While home schooling has become a familiar feature of the national
educational landscape over the past several decades, it still meets with a
substantial amount of persecution and harassment, according to the Home School
Legal Defense Association (HSLDA). Recent years have seen a number of instances
in which Michigan home schoolers were harassed by public school administrators,
local police, and even other families in their neighborhoods or communities.
The National Center for Education Statistics (NCES) estimates that between
700,000 and 1.25 million children are currently home schooled in the United
States. The Michigan State Department of Education says almost 2,000 home
schoolers reported to the state last year, a figure that is almost certainly low
given the NCES figures.
Government figures on home school families are questionable because of the
way they are reported. Michigan law allows parents two options: to operate as a
“nonpublic school” and submit enrollment figures every year, or to operate a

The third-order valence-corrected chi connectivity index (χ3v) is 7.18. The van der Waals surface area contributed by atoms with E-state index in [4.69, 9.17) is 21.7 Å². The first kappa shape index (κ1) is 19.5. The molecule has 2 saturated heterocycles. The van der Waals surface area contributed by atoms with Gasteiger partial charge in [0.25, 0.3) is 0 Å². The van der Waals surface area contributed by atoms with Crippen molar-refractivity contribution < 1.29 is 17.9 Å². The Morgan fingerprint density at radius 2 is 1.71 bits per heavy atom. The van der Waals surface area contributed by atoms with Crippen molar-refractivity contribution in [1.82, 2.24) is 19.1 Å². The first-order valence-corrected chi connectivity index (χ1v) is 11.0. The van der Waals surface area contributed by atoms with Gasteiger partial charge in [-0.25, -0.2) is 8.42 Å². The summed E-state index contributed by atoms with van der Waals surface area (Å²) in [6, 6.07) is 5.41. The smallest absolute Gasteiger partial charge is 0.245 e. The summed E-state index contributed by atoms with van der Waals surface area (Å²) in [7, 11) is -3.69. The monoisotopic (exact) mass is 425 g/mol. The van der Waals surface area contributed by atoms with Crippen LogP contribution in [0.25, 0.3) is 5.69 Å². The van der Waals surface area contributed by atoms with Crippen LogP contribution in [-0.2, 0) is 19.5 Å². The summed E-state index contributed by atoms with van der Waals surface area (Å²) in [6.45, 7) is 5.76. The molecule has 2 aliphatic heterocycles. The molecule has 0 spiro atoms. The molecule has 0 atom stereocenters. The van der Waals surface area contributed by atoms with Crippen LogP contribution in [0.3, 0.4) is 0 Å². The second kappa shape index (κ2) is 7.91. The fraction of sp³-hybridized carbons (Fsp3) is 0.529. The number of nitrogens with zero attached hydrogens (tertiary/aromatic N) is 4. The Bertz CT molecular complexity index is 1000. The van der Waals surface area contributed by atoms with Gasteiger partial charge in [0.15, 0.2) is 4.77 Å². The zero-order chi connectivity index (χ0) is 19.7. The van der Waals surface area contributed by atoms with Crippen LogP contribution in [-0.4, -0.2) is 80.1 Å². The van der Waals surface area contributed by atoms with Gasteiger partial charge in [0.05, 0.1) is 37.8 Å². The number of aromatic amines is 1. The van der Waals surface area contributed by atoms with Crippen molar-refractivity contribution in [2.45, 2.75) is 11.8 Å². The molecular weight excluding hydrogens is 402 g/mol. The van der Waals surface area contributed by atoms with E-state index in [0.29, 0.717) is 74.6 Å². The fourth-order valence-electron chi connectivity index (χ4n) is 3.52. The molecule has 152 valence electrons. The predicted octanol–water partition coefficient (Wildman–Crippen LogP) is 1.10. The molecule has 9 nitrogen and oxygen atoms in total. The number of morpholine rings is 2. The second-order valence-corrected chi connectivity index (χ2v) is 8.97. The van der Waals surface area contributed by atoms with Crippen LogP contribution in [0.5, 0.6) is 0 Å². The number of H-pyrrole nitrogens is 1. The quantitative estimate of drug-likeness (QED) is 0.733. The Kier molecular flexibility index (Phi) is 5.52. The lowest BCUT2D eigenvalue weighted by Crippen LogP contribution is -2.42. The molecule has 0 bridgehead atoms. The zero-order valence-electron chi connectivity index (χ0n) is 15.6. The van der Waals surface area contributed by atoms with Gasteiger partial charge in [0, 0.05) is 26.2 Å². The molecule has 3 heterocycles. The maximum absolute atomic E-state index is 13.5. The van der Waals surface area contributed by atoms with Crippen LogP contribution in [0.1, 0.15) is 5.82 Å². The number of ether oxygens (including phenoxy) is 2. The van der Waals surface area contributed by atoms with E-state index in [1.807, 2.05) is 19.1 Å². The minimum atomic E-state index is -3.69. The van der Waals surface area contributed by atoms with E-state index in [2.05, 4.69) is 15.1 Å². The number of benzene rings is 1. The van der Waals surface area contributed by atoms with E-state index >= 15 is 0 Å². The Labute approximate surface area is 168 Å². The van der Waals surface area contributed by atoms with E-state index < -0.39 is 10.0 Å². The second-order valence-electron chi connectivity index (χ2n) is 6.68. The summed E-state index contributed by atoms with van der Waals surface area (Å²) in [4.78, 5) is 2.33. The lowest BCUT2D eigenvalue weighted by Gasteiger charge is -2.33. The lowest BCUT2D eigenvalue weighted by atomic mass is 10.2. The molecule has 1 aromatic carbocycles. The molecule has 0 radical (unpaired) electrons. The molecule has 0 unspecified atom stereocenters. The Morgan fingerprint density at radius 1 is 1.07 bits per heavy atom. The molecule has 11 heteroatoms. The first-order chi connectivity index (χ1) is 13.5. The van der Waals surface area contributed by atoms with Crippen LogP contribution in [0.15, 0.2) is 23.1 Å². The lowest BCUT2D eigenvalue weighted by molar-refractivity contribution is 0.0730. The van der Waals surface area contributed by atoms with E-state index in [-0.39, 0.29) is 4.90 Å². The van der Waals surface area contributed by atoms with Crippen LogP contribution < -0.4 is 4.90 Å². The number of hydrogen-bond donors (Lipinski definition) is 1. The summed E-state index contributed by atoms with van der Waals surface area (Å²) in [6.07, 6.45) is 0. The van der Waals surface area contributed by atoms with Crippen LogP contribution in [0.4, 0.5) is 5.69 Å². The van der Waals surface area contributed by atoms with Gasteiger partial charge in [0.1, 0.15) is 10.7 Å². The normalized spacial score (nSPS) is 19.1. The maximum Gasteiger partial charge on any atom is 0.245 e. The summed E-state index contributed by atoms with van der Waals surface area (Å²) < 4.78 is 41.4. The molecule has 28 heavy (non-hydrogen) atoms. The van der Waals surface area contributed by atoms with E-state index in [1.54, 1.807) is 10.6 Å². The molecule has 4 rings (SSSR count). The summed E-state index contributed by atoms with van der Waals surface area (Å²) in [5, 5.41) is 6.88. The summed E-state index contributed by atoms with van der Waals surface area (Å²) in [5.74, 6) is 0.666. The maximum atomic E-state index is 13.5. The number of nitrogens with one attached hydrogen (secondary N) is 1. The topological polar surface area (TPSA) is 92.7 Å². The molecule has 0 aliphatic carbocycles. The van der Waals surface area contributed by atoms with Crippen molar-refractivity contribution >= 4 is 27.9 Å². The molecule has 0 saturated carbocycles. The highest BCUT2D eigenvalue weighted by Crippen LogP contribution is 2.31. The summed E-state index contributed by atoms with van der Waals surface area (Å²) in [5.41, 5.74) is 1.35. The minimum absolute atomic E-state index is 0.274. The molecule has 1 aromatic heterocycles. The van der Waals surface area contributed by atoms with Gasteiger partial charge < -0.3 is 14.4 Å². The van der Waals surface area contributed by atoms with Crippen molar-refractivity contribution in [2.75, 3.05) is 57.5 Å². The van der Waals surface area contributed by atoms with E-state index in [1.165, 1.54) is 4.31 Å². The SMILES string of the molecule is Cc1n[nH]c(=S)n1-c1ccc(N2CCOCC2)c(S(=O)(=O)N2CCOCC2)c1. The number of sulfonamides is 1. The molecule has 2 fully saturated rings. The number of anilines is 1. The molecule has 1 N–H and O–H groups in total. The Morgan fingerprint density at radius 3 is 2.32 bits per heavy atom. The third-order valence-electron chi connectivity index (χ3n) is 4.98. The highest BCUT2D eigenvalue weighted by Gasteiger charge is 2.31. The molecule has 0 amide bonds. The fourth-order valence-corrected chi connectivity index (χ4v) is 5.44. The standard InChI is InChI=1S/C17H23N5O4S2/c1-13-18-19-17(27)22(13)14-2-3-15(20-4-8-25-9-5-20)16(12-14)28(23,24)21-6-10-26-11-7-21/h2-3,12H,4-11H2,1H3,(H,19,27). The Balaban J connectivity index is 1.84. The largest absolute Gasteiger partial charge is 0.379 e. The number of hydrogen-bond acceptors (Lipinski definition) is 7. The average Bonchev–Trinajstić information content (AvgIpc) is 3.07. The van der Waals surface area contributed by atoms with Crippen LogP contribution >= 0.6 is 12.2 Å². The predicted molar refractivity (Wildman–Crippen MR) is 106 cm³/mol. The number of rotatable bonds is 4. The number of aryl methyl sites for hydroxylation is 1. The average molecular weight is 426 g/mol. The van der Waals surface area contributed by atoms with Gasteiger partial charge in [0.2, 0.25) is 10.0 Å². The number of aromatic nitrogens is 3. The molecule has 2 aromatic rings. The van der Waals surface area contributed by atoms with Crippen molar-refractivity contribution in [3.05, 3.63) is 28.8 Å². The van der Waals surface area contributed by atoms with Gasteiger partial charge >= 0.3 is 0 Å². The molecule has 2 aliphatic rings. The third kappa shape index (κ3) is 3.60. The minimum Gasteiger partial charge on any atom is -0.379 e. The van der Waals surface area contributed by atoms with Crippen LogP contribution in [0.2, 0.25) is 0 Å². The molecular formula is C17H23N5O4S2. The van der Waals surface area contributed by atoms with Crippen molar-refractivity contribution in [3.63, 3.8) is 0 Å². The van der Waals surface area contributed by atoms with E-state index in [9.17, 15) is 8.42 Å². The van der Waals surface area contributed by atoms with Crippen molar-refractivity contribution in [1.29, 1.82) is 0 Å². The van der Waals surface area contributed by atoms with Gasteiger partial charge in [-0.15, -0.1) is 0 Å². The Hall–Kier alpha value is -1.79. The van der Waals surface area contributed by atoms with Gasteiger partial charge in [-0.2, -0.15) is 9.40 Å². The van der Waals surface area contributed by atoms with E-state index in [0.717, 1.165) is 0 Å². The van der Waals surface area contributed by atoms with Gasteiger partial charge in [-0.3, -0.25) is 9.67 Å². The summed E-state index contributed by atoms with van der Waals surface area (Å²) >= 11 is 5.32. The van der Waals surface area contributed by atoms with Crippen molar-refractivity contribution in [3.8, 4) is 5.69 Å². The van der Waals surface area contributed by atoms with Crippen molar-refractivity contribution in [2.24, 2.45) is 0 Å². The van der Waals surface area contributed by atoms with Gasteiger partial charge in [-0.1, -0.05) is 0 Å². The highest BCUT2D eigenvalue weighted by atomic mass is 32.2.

home-school education program without reporting to the state. Therefore, the
actual number of home school families is likely much higher than state
Michael Smith, president of the HSLDA, says that a perceived loss of money is
why public school officials consider home schooling to “threaten the very
existence of public education.” Local school districts lose $6,700 for each
student who leaves to be home schooled.
On the other hand, home school students save the state of Michigan money,
since they pay taxes earmarked for education, yet they do not send their
children to public school. If 2,000 home schooled children in Michigan enrolled
in public school this fall, the state would be obligated to pay $13.4 million
more per year, or the basic state foundation grant of $6,700 for each student to
the local school districts.
Smith believes that it is a mistake to underestimate the level of animosity
home schooling inspires among some public school advocates. The following
incidents, reported by the HSLDA, have been substantiated in police and news
reports—but because many families fear further harassment, the parties involved
will not be named.
In the fall of 2001, the district attorney for Grand Traverse County
threatened a Traverse City family with legal action after they withdrew their
children from public school. Communication from the attorney stated that it was
evident the family was not teaching according to the state’s requirements. Later
that year, the same family was visited by a police officer who insisted that the
family show him their curriculum. The family refused. The officer warned the
parents that he would seek an arrest warrant, and that they would have to serve
90 days in jail if they continued to disobey the district attorney. The HSLDA